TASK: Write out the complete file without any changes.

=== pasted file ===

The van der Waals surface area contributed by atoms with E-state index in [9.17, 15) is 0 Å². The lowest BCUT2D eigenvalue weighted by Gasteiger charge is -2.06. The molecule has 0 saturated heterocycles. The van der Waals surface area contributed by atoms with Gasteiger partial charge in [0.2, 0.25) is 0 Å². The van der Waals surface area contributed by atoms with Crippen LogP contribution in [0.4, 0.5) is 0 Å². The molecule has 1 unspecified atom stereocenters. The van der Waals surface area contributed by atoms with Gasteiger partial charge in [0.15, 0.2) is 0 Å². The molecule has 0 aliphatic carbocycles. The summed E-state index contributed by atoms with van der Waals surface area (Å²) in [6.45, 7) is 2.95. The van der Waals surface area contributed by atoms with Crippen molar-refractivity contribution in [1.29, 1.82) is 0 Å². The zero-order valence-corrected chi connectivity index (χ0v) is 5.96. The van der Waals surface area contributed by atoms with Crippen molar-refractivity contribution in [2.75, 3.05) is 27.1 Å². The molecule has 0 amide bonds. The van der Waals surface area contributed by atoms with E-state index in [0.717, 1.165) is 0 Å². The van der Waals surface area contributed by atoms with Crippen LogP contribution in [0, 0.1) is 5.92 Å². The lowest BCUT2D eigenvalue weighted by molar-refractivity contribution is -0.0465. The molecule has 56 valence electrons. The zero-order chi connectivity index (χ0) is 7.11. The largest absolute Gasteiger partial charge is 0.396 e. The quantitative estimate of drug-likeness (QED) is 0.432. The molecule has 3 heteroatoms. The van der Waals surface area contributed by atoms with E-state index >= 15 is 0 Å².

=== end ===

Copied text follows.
The van der Waals surface area contributed by atoms with E-state index in [9.17, 15) is 0 Å². The lowest BCUT2D eigenvalue weighted by Gasteiger charge is -2.06. The molecule has 0 saturated heterocycles. The van der Waals surface area contributed by atoms with Gasteiger partial charge in [0.2, 0.25) is 0 Å². The van der Waals surface area contributed by atoms with Crippen LogP contribution in [0.4, 0.5) is 0 Å². The molecule has 1 unspecified atom stereocenters. The van der Waals surface area contributed by atoms with Gasteiger partial charge in [0.15, 0.2) is 0 Å². The molecule has 0 aliphatic carbocycles. The summed E-state index contributed by atoms with van der Waals surface area (Å²) in [6.45, 7) is 2.95. The van der Waals surface area contributed by atoms with Crippen molar-refractivity contribution in [1.29, 1.82) is 0 Å². The zero-order valence-corrected chi connectivity index (χ0v) is 5.96. The van der Waals surface area contributed by atoms with Crippen molar-refractivity contribution in [2.75, 3.05) is 27.1 Å². The molecule has 0 amide bonds. The van der Waals surface area contributed by atoms with E-state index in [0.717, 1.165) is 0 Å². The van der Waals surface area contributed by atoms with Crippen LogP contribution in [0, 0.1) is 5.92 Å². The lowest BCUT2D eigenvalue weighted by molar-refractivity contribution is -0.0465. The molecule has 56 valence electrons. The zero-order chi connectivity index (χ0) is 7.11. The largest absolute Gasteiger partial charge is 0.396 e. The quantitative estimate of drug-likeness (QED) is 0.432. The molecule has 3 heteroatoms. The van der Waals surface area contributed by atoms with E-state index >= 15 is 0 Å².